The Badgers' head coach answers questions about the acquisition of Russell Wilson from NC State
MADISON - We learned a bit about new Wisconsin quarterback Russell Wilson's personal life from head coach Bret Bielema's chat with reporters at Camp Randall Stadium today. Bielema also expressed confidence that Wilson will make a smooth transition to his new team, discussed the unique recruiting process that brought Wilson to Madison, revealed how the Badgers' NFL hopefuls are staying busy during the league's lockout and even took a jab at the mighty SEC.
Wilson is expected to arrive in Madison within the week and enroll in the UW summer session that begins July 11.
After the jump: highlights from Bielema's 20-minute Q&A.
On Wilson's abilities and personality: "He's a very quick learner. I think it will carry over to the football field very easily. He is a gifted athlete. He throws the ball on the move very, very well. He definitely is a very task-oriented individual. Everything is kind of on a checklist. He's very guarded, very reserved. He's opened up more and more as we've moved forward. You can tell he's a guy who likes to have a plan out in front of him."
On Wilson's transition to Wisconsin: "I think the transition will go quicker than you think, especially when you're dealing with Russell. The biggest challenge, I think, will be in the locker room, getting to know guys. Last year when he did this, he didn't go back to NC State until August 1st, and he felt he didn't have himself prepared. He learned from that a year ago and knew he needed to get here ahead of that, and that's what we're doing. NC State's verbiage and Paul Chryst's verbiage are two totally different things, but there are true freshmen that have come in and played this system. Once he clears his physical, he's just like a true freshman."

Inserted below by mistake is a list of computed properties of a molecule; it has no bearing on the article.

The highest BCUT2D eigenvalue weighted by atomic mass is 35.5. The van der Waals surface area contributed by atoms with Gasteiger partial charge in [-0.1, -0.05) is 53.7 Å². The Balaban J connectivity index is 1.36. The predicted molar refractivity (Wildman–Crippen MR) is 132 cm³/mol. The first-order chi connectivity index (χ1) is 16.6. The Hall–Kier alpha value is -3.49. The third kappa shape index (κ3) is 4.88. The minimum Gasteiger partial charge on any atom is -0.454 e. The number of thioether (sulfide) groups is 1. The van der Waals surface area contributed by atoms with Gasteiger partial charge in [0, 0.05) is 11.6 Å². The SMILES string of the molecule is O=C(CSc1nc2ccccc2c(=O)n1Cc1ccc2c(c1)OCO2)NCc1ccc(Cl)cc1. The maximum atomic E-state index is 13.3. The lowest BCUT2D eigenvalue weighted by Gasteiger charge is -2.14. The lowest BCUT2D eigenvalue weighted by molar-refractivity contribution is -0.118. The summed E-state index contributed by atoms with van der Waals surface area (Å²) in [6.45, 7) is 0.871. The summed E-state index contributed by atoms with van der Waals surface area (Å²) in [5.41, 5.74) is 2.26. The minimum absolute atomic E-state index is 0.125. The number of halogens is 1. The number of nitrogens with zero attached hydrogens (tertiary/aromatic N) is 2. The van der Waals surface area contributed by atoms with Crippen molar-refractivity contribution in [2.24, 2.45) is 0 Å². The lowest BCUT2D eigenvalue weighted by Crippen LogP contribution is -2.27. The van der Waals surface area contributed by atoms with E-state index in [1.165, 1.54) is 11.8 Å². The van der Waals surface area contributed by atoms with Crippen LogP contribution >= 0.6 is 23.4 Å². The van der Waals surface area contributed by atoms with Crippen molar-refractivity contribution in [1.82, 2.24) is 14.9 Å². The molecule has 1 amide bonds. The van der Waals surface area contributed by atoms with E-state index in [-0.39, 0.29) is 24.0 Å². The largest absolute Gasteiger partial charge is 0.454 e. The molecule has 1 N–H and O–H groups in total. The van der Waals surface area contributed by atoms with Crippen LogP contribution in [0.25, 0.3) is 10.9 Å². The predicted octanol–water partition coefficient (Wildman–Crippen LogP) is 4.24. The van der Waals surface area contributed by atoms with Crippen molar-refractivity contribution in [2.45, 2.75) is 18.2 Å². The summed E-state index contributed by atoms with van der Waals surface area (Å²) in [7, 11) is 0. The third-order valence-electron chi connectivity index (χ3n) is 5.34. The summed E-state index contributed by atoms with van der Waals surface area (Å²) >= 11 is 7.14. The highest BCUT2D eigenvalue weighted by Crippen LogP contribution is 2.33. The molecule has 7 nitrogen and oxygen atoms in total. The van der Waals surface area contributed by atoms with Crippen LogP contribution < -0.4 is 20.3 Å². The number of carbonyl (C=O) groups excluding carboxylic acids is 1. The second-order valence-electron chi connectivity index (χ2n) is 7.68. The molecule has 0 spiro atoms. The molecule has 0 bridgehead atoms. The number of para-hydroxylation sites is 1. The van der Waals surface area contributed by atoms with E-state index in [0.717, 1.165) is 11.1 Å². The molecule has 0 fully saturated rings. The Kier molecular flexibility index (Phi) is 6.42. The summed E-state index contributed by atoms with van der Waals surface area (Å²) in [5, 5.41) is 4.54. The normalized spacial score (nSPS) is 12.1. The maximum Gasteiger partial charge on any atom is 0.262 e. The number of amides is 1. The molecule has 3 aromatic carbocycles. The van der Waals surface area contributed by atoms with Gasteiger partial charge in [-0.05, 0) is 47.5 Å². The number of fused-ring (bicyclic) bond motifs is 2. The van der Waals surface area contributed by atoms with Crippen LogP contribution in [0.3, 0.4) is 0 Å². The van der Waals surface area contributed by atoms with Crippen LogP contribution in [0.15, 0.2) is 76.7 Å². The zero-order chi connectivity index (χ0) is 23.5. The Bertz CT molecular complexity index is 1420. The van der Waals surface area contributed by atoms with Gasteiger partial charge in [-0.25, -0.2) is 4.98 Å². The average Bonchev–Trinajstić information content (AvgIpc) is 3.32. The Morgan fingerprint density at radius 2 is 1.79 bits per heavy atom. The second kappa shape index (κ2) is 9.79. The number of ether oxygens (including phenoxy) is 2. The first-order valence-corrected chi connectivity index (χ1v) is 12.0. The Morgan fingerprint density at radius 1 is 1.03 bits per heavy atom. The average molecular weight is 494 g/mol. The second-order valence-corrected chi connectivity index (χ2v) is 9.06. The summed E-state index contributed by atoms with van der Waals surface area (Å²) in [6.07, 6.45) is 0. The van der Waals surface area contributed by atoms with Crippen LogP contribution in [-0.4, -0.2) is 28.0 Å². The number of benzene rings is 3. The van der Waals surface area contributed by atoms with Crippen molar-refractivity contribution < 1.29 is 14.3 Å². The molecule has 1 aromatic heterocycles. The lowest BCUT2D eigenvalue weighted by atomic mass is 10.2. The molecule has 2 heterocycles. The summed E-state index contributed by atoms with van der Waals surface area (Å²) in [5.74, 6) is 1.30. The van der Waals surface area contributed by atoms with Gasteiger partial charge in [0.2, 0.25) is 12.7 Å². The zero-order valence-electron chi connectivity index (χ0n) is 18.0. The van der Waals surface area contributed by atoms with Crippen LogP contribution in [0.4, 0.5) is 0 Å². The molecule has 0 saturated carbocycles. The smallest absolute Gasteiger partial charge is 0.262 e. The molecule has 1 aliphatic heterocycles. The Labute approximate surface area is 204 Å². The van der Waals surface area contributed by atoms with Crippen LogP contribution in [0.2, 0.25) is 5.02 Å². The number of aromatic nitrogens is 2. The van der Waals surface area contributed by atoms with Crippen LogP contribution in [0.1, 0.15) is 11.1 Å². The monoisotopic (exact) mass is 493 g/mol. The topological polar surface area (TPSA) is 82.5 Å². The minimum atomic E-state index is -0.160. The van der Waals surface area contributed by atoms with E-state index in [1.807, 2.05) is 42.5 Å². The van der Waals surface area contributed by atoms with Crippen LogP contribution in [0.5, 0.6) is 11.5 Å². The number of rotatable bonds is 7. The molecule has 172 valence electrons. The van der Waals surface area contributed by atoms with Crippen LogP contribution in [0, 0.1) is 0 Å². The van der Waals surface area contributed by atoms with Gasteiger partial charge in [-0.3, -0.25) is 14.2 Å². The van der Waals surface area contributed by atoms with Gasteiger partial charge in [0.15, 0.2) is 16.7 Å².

On how he began recruiting Wilson: "I knew the name. I had seen the kid play. I really didn't know a lot about him and didn't recruit him in high school obviously. The first thing we did was reach out to the coaches at NC State and see what the whole situation was there. It was a lot of e-mail communication from our end."
The recruitment occurred during a period when NCAA coaches are limited to placing one phone call per week to a recruit.
Bielema said he tried to appeal certain NCAA restrictions that limited his ability to meet with Wilson and his family members.
"Because he's playing pro baseball, he literally had two days off, one day off in May when he went to visit Auburn and one day off in June when he came here. It was very frustrating for me. My point was that this is such a unique recruiting process, you can't really apply high school rules to this situation."